How Did the Insulin Inhaler Do in Clinical Trials?

Recently approved for the US market is the inhaled insulin Afreeza, an inhaler that uses "Technosphere Insulin Inhalation Powder."

Diabetes patients understandably have their reservations: will an inhaler be as effective as other methods? Will blood sugar be less controlled by an inhaler? On the other end of the spectrum, the idea of not having to pierce the flesh with a syringe, pen or pump appeals to virtually every diabetic who goes through that ritual multiple times each day.

So what does the clinical trial data say about Afreeza?

The data was presented at the most recent meeting of the American Diabetes Association by Bruce W. Bode, MD., and Julio Rosenstock, MD., for both type 1 and type 2 diabetes.

Type 1

"Technosphere Insulin Inhalation Powder showed equivalent HbA1c reduction for patients with type 1 diabetes compared with subcutaneous rapid acting analog insulin," the researchers reported. "And [it] demonstrated significant differences in total hypoglycemia and weight gain."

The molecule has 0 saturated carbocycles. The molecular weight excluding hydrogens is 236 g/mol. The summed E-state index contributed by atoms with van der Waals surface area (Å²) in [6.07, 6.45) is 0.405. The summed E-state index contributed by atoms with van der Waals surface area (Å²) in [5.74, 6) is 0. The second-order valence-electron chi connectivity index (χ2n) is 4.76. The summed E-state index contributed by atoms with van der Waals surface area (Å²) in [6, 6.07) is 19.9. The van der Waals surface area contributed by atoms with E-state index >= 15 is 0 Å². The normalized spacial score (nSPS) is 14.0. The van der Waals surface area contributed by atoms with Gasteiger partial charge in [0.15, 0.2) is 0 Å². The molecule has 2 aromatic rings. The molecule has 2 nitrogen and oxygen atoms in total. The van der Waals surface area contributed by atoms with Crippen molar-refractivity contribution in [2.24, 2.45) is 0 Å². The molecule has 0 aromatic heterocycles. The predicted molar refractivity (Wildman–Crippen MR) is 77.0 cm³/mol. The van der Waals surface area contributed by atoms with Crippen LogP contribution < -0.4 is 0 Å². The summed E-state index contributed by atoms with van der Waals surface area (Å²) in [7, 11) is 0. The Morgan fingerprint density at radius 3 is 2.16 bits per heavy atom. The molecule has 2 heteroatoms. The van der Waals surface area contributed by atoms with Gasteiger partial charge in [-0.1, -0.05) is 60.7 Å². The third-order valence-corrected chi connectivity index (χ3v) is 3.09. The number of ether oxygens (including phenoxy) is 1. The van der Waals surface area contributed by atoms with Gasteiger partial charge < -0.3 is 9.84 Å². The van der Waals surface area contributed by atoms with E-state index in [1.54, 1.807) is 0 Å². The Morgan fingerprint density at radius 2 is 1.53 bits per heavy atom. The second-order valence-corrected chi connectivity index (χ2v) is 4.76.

They elaborated that the inhaler "provided effective glycemic control to subjects with type 1 diabetes" and determined that it was "not inferior in HbA1c reduction vs. insulin aspart." Furthermore, fewer hypoglycemic events occurred in the group using the inhaler.

Type 2

Results among type 2 patients were similar, although not quite as good.

"Technosphere Insulin Inhalation Powder as the initial prandial insulin in patients with type 2 diabetes compared with one or more oral agents effectively reduced postprandial glucose excursion consistent with its time-action profile."

The drawback—patients using the inhaler experienced more hypoglycemic events than the group receiving a sulfonylurea like Glipizide.

Photo: Diabetes Mine, Clinical Correlations

An example of an insulin inhaler with insulin powder refill packs.